Tato Architects and Dot Architects are among six studios that created pop-up pavilions at the Kyoto Art Center to examine the various prohibitions that apply to privately-owned public spaces in Japan.
The project's supervisor, architectural historian Taro Igarashi, commissioned the pavilions as part of the Kenchiku Symposium, which take place in a rarely-used courtyard of the art centre, a former school building in Kyoto's Kimono district.
Catering to various activities that are prohibited or considered taboo in public spaces, the six pavilions each provide safe spaces for napping, "dangerous play", bird feeding or kissing. They are designed to trigger a conversation around how the rules of public spaces can be subverted.
"In this village that appeared and disappeared like a mirage, the thought was not 'do not do'. Instead it became 'what if we do?,'" explained Yo Shimada, founder of participating practice Tato Architects.
"While an exhibition is a specific scenario, hopefully it becomes an opportunity to rethink the approach to public space from now on."
Japanese practice Dot Architects supervised the construction of the pavilions over five days, as well as constructing their own, a series of sloping wooden screens which provided makeshift seating accompanied by a cooling mist-tower.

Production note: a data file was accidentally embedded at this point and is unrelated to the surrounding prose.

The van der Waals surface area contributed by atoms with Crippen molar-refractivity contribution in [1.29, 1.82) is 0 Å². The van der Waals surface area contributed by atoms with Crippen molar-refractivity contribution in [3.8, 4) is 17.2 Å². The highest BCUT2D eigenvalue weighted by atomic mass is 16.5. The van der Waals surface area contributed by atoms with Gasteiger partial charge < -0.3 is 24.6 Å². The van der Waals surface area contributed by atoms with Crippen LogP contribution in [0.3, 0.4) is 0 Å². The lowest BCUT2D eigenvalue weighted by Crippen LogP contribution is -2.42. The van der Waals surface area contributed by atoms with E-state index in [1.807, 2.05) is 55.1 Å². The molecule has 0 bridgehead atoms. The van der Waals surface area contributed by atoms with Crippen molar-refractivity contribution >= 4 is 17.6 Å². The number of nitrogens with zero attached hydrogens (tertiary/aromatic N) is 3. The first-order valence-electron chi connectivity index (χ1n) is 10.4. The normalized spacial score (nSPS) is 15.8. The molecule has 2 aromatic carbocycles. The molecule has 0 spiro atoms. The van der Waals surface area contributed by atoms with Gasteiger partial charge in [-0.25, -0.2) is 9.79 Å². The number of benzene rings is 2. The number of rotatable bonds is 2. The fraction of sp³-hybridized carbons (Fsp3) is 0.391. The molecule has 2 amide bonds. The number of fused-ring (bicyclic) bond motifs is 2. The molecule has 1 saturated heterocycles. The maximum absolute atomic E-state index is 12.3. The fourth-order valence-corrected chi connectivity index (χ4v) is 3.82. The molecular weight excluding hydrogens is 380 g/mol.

A "welcome folly" designed by French practice Martinez Barat Lafore Architects guided visitors into the pavilion village with a structure of interlocking louvred planes, which cast layers of shadows onto the ground below.
Tato Architects' contribution was to stretch a piece of fabric out across the 30-metre width of the courtyard like an elongated pitched roof, suspended above a wooden deck along which children are encouraged to play.
Located in the far corner of the schoolyard, German architect Ludwig Heimbach's pavilion was a response to a ban applied in some public spaces on kissing in public and feeding birds.
"There is a building law in central Tokyo that allows for higher levels of construction when part of the property is closed to the public – such as pocket parks – which are then banned," explained Heimbach.
Called "A Float of Immaterial Pleasures", the pavilion's interlocking wooden panels and screens create small pockets of space where lovers can have private conversations sheltered from the noise.
Strips of vinyl were woven across the top of the courtyard by Japanese architect Hiroshi Kato, casting a pattern of shadows below where benches designed to look like giant logs were placed.
Finally, German practice Studio Sven Pveiffer questioned the regulations that apply for children's playgrounds, creating an "inverted bouldering pavilion" entitled Dangerous Playground and built out of wooden panels.
"The intention of Studio Sven Pveiffer, Tato Architects and Dot Architects was to provide the 'potential playground danger', that Japanese public space typically excludes," said Yo Shimada.
Numerous architects design pavilions to experiment with ideas. A group of Danish architects recently used IKEA mattresses to build a pop-up bar at Chart fair in Copenhagen, while the University of Stuttgart created two biomimetic pavilions based on the forms of sea urchins and beetle wings.